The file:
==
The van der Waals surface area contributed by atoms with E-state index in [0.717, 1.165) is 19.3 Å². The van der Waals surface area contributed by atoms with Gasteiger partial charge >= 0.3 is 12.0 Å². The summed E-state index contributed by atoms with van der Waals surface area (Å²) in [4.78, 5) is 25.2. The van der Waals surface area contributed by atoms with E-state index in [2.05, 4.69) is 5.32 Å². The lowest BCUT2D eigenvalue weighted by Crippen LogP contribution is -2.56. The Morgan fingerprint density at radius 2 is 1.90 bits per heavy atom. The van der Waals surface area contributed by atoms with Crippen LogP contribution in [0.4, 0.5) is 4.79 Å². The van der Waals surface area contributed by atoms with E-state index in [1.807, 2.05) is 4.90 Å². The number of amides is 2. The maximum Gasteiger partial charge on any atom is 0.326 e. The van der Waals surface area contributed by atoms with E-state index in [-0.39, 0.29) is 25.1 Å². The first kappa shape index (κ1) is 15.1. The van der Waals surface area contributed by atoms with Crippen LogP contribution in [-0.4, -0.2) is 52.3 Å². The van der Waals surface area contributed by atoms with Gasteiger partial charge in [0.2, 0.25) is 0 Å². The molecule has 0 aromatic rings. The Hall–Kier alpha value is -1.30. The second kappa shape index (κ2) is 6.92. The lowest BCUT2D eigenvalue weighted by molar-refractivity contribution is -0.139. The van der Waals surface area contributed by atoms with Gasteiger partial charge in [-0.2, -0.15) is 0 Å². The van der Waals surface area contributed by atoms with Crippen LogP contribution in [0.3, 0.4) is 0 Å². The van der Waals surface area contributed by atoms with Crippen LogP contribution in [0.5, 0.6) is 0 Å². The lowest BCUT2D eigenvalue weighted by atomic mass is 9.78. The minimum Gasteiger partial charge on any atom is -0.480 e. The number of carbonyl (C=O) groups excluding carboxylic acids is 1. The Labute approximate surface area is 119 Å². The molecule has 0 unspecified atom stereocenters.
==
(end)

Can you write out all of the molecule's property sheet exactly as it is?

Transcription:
The van der Waals surface area contributed by atoms with E-state index in [0.717, 1.165) is 19.3 Å². The van der Waals surface area contributed by atoms with Gasteiger partial charge >= 0.3 is 12.0 Å². The summed E-state index contributed by atoms with van der Waals surface area (Å²) in [4.78, 5) is 25.2. The van der Waals surface area contributed by atoms with E-state index in [2.05, 4.69) is 5.32 Å². The lowest BCUT2D eigenvalue weighted by Crippen LogP contribution is -2.56. The Morgan fingerprint density at radius 2 is 1.90 bits per heavy atom. The van der Waals surface area contributed by atoms with Crippen LogP contribution in [0.4, 0.5) is 4.79 Å². The van der Waals surface area contributed by atoms with E-state index in [1.807, 2.05) is 4.90 Å². The number of amides is 2. The maximum Gasteiger partial charge on any atom is 0.326 e. The van der Waals surface area contributed by atoms with E-state index in [-0.39, 0.29) is 25.1 Å². The first kappa shape index (κ1) is 15.1. The van der Waals surface area contributed by atoms with Crippen LogP contribution in [-0.4, -0.2) is 52.3 Å². The van der Waals surface area contributed by atoms with Gasteiger partial charge in [0.2, 0.25) is 0 Å². The molecule has 0 aromatic rings. The Hall–Kier alpha value is -1.30. The second kappa shape index (κ2) is 6.92. The lowest BCUT2D eigenvalue weighted by molar-refractivity contribution is -0.139. The van der Waals surface area contributed by atoms with Gasteiger partial charge in [-0.2, -0.15) is 0 Å². The van der Waals surface area contributed by atoms with Crippen LogP contribution in [0.3, 0.4) is 0 Å². The van der Waals surface area contributed by atoms with Crippen LogP contribution in [0.5, 0.6) is 0 Å². The lowest BCUT2D eigenvalue weighted by atomic mass is 9.78. The minimum Gasteiger partial charge on any atom is -0.480 e. The number of carbonyl (C=O) groups excluding carboxylic acids is 1. The Labute approximate surface area is 119 Å². The molecule has 0 unspecified atom stereocenters.